On a tour of the garden today, signs of spring …
The Meadow is coming alive..
Soon I’ll post the results of 13 years of rescuing daffs and trying to achieve the ‘English Thing’.
Meanwhile the Winter garden is doing what it is supposed to and is at its peak….The “peak” lasts a few months… Above, Prunus mume & Helleborus, below, a camellia…
Below, evergreen shrubs make this is a very satisfactory garden area.
Notice, below, the variegated Boxwood, the berries on the Heavenly Bamboo (Nandina domestica ‘Alba’) and the groundcover Sweet Flag (Acorus gramineus ‘Ogon’ )…
This is usually the time of year projects get started &/ or continued to be worked on, some, for many seasons. There are so many projects…..
When we started this garden, we did not consider, EVER, declining physical stamina.
© All photos & text 2011
Another indispensable perennial for the winter garden would be Epimedium or Barrenwort. Pleasant foliage all summer turning bronze / rose in the winter. They make a very useful groundcover in dry shade and are magnificent paired with Helleborus. Below in my garden…
In very early spring the delicate flowers, commonly called Fairy Wings, emerge and proclaim winter officially over.
Although they find their way into my miniature vases, they are by no means ‘show stoppers’. I use them primarily as ‘filler’ although some of the newer varieties just introduced from Asia can definitely stand on their own. Below Epimedium ‘Making Waves’
I encourage you to add some to your garden. The best & newest can be found at http://www.plantdelights.com Another bonus… they are deer resistant.
Photo of Epimedium “Making Waves’ used with permission from Plant Delights Nursery.
I neglected to include a close up photo of the hellebore ( Helleborus orientalis) I featured in the last post… so here it is.
There are many hellebore species (15 according to Armitage). I grow only the two common types successfully. The second one is the Bearsfoot Hellebore (Helleborus foetidus). This is the earliest hellebore to open in my garden.The lime green nodding bell-shaped flowers with a thin purple rim often greet me just before the New Year.
The blue-green foliage is a wonderful foil for the flowers.
This is also known as the “Stinking Hellebore’ but I have never detected an odor and I do use them in arrangements indoors.
The other commonly known hellebore is the Christmas Rose (Helleborus niger) and I have presided over the funeral of every one I have planted. I REALLY would like to grow it, so if anyone reading this has any advice I would appreciate it. It does bloom before Christmas & through the holiday, just not in my garden.
The last few years there has been much made of the new double hellebore, but quite frankly they have disappointed me. Unlike the photos in catalogues, which feature only the flowers, they are quite small (6-8″tall) and fall short of making a big show. IF they were to be grown say, at the top of a wall or in a raised container seen at eye level, yes, they would be delightful, but I am frankly interested in landscape appeal on a larger scale.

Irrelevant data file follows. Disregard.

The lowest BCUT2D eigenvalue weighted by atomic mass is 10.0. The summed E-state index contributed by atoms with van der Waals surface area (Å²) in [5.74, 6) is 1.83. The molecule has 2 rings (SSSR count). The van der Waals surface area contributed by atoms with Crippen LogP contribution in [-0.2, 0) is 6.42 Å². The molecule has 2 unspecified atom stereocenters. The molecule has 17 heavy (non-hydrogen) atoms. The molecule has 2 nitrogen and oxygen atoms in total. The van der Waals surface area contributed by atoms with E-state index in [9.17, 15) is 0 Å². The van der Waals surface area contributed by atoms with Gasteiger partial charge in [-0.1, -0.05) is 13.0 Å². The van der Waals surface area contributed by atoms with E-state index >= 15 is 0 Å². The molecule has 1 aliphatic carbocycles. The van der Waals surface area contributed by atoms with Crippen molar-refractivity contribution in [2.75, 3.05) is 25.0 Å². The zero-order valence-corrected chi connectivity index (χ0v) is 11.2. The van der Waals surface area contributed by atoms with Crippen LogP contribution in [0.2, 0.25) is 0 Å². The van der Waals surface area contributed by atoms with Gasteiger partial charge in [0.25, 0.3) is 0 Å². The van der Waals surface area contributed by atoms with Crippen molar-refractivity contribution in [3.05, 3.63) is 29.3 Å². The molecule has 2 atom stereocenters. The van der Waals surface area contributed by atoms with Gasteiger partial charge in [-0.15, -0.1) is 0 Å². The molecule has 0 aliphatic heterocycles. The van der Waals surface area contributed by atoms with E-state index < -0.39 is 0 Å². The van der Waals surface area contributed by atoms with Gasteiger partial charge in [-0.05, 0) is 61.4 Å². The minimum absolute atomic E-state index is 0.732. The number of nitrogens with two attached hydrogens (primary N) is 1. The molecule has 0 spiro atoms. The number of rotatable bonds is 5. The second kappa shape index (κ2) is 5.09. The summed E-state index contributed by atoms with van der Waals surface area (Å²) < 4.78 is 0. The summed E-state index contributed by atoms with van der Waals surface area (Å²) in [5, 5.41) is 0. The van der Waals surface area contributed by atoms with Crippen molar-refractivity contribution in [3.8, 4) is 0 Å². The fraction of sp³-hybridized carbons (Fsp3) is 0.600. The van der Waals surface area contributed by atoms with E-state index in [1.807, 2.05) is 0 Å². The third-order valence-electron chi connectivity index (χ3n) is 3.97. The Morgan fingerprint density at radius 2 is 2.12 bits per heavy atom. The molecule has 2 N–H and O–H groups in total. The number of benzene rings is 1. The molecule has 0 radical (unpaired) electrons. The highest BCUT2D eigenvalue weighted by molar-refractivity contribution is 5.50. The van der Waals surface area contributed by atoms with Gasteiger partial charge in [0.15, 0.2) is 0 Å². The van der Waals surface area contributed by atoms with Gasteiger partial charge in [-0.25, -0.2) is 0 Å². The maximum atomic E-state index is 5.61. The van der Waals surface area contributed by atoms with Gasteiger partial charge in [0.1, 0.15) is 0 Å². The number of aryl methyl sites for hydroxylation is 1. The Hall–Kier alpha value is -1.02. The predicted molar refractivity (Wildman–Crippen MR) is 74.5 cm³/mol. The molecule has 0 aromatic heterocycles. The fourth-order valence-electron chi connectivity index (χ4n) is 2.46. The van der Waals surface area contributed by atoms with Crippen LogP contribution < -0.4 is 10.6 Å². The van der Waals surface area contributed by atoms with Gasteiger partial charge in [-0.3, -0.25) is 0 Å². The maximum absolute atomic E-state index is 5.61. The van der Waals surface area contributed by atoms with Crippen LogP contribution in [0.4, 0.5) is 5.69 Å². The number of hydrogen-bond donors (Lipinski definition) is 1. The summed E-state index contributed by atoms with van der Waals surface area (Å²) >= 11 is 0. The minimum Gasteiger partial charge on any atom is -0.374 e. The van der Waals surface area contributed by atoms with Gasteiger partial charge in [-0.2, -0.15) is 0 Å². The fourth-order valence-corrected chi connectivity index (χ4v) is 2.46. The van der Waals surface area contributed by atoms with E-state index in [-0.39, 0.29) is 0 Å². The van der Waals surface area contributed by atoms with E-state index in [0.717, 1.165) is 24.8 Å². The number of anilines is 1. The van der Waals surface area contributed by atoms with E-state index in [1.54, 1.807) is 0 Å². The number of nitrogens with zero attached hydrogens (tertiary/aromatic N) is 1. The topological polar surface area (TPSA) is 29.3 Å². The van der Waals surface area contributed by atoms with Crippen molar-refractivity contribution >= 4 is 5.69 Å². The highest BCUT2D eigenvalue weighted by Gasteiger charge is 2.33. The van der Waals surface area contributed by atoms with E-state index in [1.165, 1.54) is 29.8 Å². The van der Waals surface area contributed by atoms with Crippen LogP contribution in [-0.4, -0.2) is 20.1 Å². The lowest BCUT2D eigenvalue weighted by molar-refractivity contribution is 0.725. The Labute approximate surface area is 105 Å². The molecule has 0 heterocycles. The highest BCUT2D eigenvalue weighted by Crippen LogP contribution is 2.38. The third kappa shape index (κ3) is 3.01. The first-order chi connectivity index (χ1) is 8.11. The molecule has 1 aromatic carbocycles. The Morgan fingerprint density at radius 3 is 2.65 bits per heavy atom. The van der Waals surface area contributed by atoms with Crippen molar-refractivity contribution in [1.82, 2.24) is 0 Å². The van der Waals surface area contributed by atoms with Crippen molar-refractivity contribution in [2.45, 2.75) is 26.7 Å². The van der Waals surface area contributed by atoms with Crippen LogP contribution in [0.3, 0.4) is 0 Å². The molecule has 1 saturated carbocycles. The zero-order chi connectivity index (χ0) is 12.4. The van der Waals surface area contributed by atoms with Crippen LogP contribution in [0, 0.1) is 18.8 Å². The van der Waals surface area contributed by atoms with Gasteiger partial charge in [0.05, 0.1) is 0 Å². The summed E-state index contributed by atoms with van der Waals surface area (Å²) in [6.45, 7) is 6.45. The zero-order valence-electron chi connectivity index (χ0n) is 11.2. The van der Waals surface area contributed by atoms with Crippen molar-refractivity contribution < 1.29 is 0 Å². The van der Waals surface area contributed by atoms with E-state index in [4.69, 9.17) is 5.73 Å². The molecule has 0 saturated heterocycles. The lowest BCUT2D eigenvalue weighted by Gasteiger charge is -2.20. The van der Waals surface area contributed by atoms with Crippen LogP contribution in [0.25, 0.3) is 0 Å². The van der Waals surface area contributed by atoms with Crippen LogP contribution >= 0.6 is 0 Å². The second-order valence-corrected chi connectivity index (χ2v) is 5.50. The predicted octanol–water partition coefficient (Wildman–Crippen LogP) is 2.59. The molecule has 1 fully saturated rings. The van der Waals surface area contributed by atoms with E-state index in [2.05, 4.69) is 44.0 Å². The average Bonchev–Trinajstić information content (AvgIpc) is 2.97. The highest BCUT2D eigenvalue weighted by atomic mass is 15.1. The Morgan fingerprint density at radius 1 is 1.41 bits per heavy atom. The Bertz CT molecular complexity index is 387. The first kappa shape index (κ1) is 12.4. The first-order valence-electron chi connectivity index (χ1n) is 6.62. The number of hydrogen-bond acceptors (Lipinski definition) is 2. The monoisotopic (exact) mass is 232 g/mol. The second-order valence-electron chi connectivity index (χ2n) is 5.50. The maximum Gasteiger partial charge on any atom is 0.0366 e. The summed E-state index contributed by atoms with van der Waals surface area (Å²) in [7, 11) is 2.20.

For the next few posts I will cover a few more perennials I consider indispensable.
© All photos & text 2011
Evergreen ferns keep the garden looking lush in winter.
Here the Autumn Fern (Dryopteris erythrosora) adds texture to the camellia walk, (above & below)
so does the Arborvitae or Moss Fern (Selaginella pallescens) (below)
and the Tassel Fern. (Polystichum polyblepharum)
Seating, painted matt black, does not detract from the real interest..STRUCTURE & PLANTS!
This is after all, a garden. ( I am all for a touch of whimsy… just not here.)
The individual differences in seedlings will always amaze me. Below, Toad Lilies (Tricyrtis hirta) that seeded themselves.
Finally… why I do not want curtains.
( Mom, this is for you)
We finally got some rain…
a good, long, soaking, rain and temperatures have dropped to somewhere near ‘normal’ for this time of year. Hard to believe we are at the end of September begining of October!
One of the self sowing, perennials in my garden is the Toad Lily (Tricyrtis hirta). This plant has graceful arching foliage of matt, fuzzy, texture and flowers that look like orchids (below) which open along each axil of the leaf.
Its bloom time coincides with the first camellias, marking a NEW GARDENING SEASON.
In my garden, the first Camellias to bloom are the Tea Plant, (Camellia sinensis)
Camellia sasanqua ‘Sparkling Burgundy’
and Camellia sasanqua ‘Hana Jima’. (below)
Typically the sasanqua camellias bloom through the autumn followed by the japonica type that will continue all winter. More on the differences in the next post, when I welcome you to ‘The Camellia Walk.’… another part of the garden.
© All photos & text 2010
Never one to work on just one project, I am now looking into another area of the garden I may not have discussed before; that would be the Mourning Bench.
Located down the walk from the Circle of friends, just past the intersecting path that leads to the Potager and compost, sits the Mourning Bench. Flanked by two variegated Boxwood (Buxus sempervirens ‘variegata’), it is recessed into the border and one can pass it without noticing.
I spent a lot of time here, both having morning coffee and finding shelter from the sun when working in the Potager. Opposite the bench were planted perennials, a tapestry. Quite lovely for several years, then…
the Vinca appeared. Above, it is pushing the Golden Club Moss (Selaginella krausiana ‘Aurea’) into the path. Earlier in the season I thought I would let the Vinca take over….but It looks terrible!
WHAT WAS I THINKING?
So, while I recruit an extra pair of hands to help with the landscape fabric, then locate the right colour pea gravel for the Circle of Friends… this is what I will be working on.
© All photos & text 2010